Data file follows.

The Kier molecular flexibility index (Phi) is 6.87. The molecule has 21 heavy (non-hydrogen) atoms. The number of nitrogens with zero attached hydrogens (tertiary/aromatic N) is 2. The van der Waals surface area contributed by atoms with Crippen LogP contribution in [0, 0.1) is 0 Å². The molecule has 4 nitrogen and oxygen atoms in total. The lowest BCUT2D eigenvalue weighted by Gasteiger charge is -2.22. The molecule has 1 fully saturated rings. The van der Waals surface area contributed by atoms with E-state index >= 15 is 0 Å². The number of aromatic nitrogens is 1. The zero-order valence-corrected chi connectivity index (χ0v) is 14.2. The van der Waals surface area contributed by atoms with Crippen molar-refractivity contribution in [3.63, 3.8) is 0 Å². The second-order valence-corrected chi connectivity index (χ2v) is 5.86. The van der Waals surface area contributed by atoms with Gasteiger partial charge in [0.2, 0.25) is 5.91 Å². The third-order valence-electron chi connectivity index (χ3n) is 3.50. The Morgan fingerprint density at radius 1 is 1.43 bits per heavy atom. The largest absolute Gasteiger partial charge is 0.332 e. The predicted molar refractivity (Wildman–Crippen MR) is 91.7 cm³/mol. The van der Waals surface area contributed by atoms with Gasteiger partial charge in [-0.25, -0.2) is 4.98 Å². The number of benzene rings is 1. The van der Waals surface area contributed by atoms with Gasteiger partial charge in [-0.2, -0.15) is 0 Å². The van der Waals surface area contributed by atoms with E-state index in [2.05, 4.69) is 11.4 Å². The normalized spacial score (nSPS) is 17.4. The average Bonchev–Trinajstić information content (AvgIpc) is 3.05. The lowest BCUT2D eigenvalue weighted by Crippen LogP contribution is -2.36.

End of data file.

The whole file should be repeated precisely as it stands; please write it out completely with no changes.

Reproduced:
The Kier molecular flexibility index (Phi) is 6.87. The molecule has 21 heavy (non-hydrogen) atoms. The number of nitrogens with zero attached hydrogens (tertiary/aromatic N) is 2. The van der Waals surface area contributed by atoms with Crippen LogP contribution in [0, 0.1) is 0 Å². The molecule has 4 nitrogen and oxygen atoms in total. The lowest BCUT2D eigenvalue weighted by Gasteiger charge is -2.22. The molecule has 1 fully saturated rings. The van der Waals surface area contributed by atoms with E-state index >= 15 is 0 Å². The number of aromatic nitrogens is 1. The zero-order valence-corrected chi connectivity index (χ0v) is 14.2. The van der Waals surface area contributed by atoms with Crippen molar-refractivity contribution in [3.63, 3.8) is 0 Å². The second-order valence-corrected chi connectivity index (χ2v) is 5.86. The van der Waals surface area contributed by atoms with Gasteiger partial charge in [0.2, 0.25) is 5.91 Å². The third-order valence-electron chi connectivity index (χ3n) is 3.50. The Morgan fingerprint density at radius 1 is 1.43 bits per heavy atom. The largest absolute Gasteiger partial charge is 0.332 e. The predicted molar refractivity (Wildman–Crippen MR) is 91.7 cm³/mol. The van der Waals surface area contributed by atoms with Gasteiger partial charge in [-0.25, -0.2) is 4.98 Å². The number of benzene rings is 1. The van der Waals surface area contributed by atoms with Gasteiger partial charge in [-0.2, -0.15) is 0 Å². The van der Waals surface area contributed by atoms with E-state index in [2.05, 4.69) is 11.4 Å². The normalized spacial score (nSPS) is 17.4. The average Bonchev–Trinajstić information content (AvgIpc) is 3.05. The lowest BCUT2D eigenvalue weighted by Crippen LogP contribution is -2.36.